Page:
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Microsoft Is The Apple Of PaaS

If you follow risk assessment best practices, public platform-as-a-service is a no go. That is, unless you sign on with a control freak.

Why Microsoft Is The Apple Of PaaS

Apple's ascendency over the past decade is often attributed to the maniacal control it exercises over hardware and software. Because of that near-complete dominance, Apple can take responsibility for the full user experience, and that leads to better products. Take, for example, the fact that my 2011 MacBook Air always resumes from standby in a second, whereas my Lenovo ThinkPad running Windows 7 often takes more than a minute -- and sometimes doesn't ever properly resume at all. Yes, the number of options that Apple provides is limited, but it darn well makes sure they work together properly.

There's a strong parallel between my Apple vs. Lenovo laptops and Microsoft Azure vs. pure public PaaS. If you select the Microsoft stack (.NET, SQL Server, IIS) and you run it on Azure, then (from a risk assessment standpoint, at least) Microsoft can take control for patching and updates across your full application stack. In fact, updating the host OS is a key selling point of Azure, and problems resulting from those updates are covered by the Azure service-level agreement. So, unlike with Google App Engine or Heroku or other pure public PaaS players, Azure should pass a standard vendor risk assessment without issue, provided you're using the pure Microsoft stack.

Now, I'm not saying Azure is bulletproof. Microsoft could certainly screw up patching and do other things to undermine it from a risk management standpoint. Azure can run non-Microsoft stack elements (see touting of such support in a recent blog post), but in doing so, it enters the messy risk management world of other public PaaS offerings.

There are also many selection criteria outside of vendor risk assessment, as we discuss in our PaaS Buyer's Guide, among them a few good reasons not to use Azure. But there's no getting around the fact that, for mission-critical applications, passing a vendor risk assessment is a necessary evil.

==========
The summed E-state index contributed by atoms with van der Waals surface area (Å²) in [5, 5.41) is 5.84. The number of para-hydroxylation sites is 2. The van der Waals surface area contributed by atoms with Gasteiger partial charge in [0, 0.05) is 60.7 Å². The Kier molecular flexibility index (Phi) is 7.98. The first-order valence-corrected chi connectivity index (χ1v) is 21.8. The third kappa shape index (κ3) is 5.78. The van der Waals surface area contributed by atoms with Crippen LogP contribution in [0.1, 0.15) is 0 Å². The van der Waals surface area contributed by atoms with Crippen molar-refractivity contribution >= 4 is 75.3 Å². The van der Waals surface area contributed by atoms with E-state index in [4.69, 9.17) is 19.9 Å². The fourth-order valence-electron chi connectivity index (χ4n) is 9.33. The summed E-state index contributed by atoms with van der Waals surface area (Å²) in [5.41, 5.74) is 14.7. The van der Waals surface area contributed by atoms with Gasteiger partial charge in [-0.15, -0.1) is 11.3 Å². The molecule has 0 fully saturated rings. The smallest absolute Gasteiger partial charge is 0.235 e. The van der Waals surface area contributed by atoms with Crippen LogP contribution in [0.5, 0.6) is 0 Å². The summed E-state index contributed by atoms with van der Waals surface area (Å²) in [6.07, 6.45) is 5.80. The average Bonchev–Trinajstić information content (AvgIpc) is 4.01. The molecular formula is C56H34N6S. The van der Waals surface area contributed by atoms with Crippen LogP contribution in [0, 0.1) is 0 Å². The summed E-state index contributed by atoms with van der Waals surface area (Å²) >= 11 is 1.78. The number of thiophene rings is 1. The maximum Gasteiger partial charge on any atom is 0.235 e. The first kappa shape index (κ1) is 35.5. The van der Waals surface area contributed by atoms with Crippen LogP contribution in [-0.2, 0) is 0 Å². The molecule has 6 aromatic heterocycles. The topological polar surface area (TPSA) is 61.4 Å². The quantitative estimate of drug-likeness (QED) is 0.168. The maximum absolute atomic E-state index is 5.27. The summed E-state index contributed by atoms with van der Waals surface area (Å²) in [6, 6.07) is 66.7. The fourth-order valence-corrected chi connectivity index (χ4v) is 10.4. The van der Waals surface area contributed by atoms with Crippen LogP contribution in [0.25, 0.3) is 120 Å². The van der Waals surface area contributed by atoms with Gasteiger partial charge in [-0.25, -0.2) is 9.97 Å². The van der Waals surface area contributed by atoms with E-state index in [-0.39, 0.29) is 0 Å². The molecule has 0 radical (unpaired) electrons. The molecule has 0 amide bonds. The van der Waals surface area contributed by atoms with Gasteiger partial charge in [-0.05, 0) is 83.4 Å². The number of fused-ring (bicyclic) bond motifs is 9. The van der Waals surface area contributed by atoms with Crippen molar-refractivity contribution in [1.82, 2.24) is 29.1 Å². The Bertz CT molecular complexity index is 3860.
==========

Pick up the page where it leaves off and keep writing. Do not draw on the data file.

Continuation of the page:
The Future Of PaaS

I see two types of platforms that can sit on top of either private clouds (OpenStack, CloudStack) or public IaaS (or both) as the future the PaaS. PaaS-enabling software, like Apprenda, Cloud Foundry or OpenShift, allows organizations to provide the benefits of PaaS to their developers while maintaining control over the stack (including patching). And cloud configuration management software and services like Enstratius, RightScale, SaltStack and Scalr allow organizations to template-ize servers in a way that's more free-form than PaaS, but with many of the same benefits of making server launches repeatable and simple, and developer code testing and deployment painless.

I don't have a strong sense which of these will win. It's ultimately a question of whether PaaS-enabling software can build in enough flexibility to support the many different ways that developers end up having to configure their stacks, and/or whether cloud configuration management software and services can provide enough structure around configuration management to keep server definitions from devolving into the equivalent of brownfield code.